#Sandy – Did the 20 Million Plus Tweets Help or Hurt Emergency Managers?

When Superstorm Sandy hit the eastern seaboard earlier this month millions of people took to twitter to show their support, air grievances and ask for help.

So with a record 20 million plus tweets alone on the #Sandy, how can emergency managers, the government and people in general do with all this data?

Kate Starbird is an assistant professor at the University of Washington. She is an expert in social media.

She told Chris Dorobek on the DorobekINSIDER program that superstorm Sandy’s twitter volume was huge.

“The rate of adoption for twitter use has been so fast. But right now there is so much noise and only parts of it are useful. So emergency managers are cautious. They have been nervous to go all in on social media. Social media is going to make the work of emergency response more complex in some ways but you can’t ignore it,” said Starbird.

Role of Big Data Development

“There is a great role for developer to create new technology to deal with the data overload. There is also room for a whole new crop of researchers to parse through the data. One day this data could give emergency managers the situational awareness is real time,’ said Starbird.

Twitter’s Use in #Sandy Highlighted by FC

The Red Cross’ Virtual Hugs: Wendy Harman is listening at scale. Using the high-end social media monitor Radian6, the American Red Cross’s director of social strategy can detect who needs help where. Together with 23 staffers and volunteers, her team’s collected more than 2.5 million conversations about Sandy, 4,500 of which have been tagged and sent out either to volunteers, either online or on the ground. This is how it works: If someone posts that they are trying to find shelter, reunite with their family, or a similar need, the post is routed automatically to on-the-ground disaster relief. While Harman says that the response may not be immediate–you can’t tweet “please bring me a sandwich, Red Cross” and have a vehicle come to you–the posts allow the engagement team to alert personnel to real needs.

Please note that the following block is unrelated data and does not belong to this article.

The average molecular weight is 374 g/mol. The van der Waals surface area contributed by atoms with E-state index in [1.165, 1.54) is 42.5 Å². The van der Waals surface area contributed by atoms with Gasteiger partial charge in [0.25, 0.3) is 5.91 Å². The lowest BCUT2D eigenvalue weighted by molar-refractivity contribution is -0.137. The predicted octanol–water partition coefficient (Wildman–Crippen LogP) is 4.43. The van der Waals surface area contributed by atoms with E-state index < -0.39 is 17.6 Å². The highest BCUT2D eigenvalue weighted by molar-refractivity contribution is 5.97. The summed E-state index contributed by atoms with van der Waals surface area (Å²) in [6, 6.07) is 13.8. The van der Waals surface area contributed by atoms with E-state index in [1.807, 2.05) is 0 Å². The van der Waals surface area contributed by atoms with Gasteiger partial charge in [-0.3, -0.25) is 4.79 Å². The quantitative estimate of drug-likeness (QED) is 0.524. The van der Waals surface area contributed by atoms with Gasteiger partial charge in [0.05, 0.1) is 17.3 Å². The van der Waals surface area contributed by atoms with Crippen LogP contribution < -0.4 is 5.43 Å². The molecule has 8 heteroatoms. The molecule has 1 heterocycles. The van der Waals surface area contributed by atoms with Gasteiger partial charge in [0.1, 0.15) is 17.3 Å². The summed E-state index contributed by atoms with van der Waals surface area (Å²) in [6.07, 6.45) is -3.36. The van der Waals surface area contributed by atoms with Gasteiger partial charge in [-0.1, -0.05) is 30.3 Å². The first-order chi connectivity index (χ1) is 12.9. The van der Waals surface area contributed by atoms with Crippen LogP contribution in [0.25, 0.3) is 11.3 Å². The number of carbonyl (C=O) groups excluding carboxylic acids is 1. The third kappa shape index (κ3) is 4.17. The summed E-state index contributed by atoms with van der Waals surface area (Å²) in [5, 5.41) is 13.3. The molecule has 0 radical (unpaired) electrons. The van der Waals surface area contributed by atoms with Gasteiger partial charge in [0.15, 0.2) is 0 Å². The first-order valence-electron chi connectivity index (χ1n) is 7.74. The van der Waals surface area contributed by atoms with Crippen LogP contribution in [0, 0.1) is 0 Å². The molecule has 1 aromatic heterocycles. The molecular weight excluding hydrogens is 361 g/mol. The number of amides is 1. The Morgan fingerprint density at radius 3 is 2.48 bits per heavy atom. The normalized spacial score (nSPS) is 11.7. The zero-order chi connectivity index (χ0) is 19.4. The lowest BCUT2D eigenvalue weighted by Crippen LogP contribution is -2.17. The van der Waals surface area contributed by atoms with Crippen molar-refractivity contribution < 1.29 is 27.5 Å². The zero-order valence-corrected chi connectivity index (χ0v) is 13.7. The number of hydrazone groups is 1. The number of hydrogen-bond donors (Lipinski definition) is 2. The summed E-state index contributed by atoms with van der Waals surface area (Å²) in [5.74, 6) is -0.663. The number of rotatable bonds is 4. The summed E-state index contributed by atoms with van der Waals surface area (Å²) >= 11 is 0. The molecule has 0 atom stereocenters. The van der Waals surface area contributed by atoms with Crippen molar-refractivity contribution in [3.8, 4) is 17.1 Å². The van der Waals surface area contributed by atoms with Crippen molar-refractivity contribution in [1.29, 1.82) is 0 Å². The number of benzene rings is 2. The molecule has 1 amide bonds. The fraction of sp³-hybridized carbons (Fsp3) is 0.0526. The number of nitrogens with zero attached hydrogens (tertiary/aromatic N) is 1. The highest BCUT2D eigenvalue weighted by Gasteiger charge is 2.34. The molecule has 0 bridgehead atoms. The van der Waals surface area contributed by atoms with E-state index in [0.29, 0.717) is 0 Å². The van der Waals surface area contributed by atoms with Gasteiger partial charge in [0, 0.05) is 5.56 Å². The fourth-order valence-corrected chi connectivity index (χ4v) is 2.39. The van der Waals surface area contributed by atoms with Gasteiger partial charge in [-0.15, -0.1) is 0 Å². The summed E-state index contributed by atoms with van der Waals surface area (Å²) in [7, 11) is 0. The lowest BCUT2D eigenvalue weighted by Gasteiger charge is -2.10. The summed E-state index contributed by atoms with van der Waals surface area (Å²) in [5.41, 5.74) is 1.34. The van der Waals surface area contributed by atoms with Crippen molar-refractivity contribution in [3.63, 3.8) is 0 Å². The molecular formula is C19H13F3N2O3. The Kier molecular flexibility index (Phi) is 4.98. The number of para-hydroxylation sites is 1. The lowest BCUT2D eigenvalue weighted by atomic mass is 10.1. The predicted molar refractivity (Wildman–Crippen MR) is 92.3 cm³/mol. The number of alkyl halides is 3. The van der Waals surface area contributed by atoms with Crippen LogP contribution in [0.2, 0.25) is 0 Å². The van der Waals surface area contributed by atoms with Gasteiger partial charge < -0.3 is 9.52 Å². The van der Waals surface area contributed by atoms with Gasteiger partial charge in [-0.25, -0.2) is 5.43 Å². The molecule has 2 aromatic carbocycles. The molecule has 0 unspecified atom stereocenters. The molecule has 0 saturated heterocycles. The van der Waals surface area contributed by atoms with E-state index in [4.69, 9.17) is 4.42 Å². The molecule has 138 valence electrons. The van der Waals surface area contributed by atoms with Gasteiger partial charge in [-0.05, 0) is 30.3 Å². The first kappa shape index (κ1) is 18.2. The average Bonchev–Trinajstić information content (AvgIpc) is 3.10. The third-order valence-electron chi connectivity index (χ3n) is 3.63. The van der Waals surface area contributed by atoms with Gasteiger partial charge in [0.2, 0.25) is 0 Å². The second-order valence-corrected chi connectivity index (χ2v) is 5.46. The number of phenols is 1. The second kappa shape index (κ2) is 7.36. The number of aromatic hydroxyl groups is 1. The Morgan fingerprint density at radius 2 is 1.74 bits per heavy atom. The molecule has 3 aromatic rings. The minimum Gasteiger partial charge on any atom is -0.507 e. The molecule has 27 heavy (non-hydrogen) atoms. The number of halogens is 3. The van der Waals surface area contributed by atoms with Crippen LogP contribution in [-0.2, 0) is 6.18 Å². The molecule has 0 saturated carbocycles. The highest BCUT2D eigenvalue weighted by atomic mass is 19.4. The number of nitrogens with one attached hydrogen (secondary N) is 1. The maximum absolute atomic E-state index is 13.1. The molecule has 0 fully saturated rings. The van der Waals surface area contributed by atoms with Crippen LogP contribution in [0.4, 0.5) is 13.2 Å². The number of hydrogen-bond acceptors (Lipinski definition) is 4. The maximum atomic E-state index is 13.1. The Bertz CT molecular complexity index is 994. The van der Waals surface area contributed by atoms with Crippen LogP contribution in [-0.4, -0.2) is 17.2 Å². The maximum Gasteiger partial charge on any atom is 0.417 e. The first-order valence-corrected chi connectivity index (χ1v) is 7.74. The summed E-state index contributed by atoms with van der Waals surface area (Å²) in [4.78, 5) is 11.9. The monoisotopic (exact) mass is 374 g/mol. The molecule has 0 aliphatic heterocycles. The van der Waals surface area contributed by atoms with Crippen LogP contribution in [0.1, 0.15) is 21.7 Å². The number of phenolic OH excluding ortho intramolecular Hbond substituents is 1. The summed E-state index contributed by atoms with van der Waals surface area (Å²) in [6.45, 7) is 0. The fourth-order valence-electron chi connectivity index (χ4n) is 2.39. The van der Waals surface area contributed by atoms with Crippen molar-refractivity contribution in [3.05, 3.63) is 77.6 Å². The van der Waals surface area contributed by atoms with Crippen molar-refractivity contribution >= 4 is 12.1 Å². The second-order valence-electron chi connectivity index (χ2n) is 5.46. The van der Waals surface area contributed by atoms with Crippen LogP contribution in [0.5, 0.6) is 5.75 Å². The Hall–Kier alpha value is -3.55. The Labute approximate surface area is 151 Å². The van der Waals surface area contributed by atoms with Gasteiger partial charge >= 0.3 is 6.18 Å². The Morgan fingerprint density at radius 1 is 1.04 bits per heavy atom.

NYC Digital and Its Silicon Alley Allies: To NYC chief digital officer Rachel Haot, crisis management is about making sure the information people need is consistent, accurate, and easy to access. To do that, NYC digital draws on resourcing inside and outside of City Hall.

Occupy Sandy Volunteers Via Twitter: Yoni Miller’s on the phone from St. Jacobi Church is Sunset Park, Brooklyn. He’s the social media coordinator for Occupy Sandy, an offshoot of Occupy Wall Street that sprung up in the wake of the hurricane. The grassroots relief organization has gathered a lot of positive press in the past week for its efforts: New York detailed their medics’ visits to Coney Island, Slate asked if it’s outperforming the Red Cross, and The Daily News picked up on how they repurposed Amazon’s wedding registry for hurricane victims.

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Henry Brown

Am CERTAIN that because of the millions of Tweets there might have been less than optimum use and required the emergency management people to really push their management skills to the limit, we can discuss how Tweeter was or was not used in a positive way. But IMO it all pales when Tweeter was used to save lives.
Perhaps a classic example of this would be On Nova Sunday Nov 18 (Watch as hurricane Sandy unfolds, and explore what made it so much more devastating than other hurricanes. )
There was part of the story at the ~ 30 minute and ~35 minute mark where the real impact of Tweeter on survival is clearly displayed.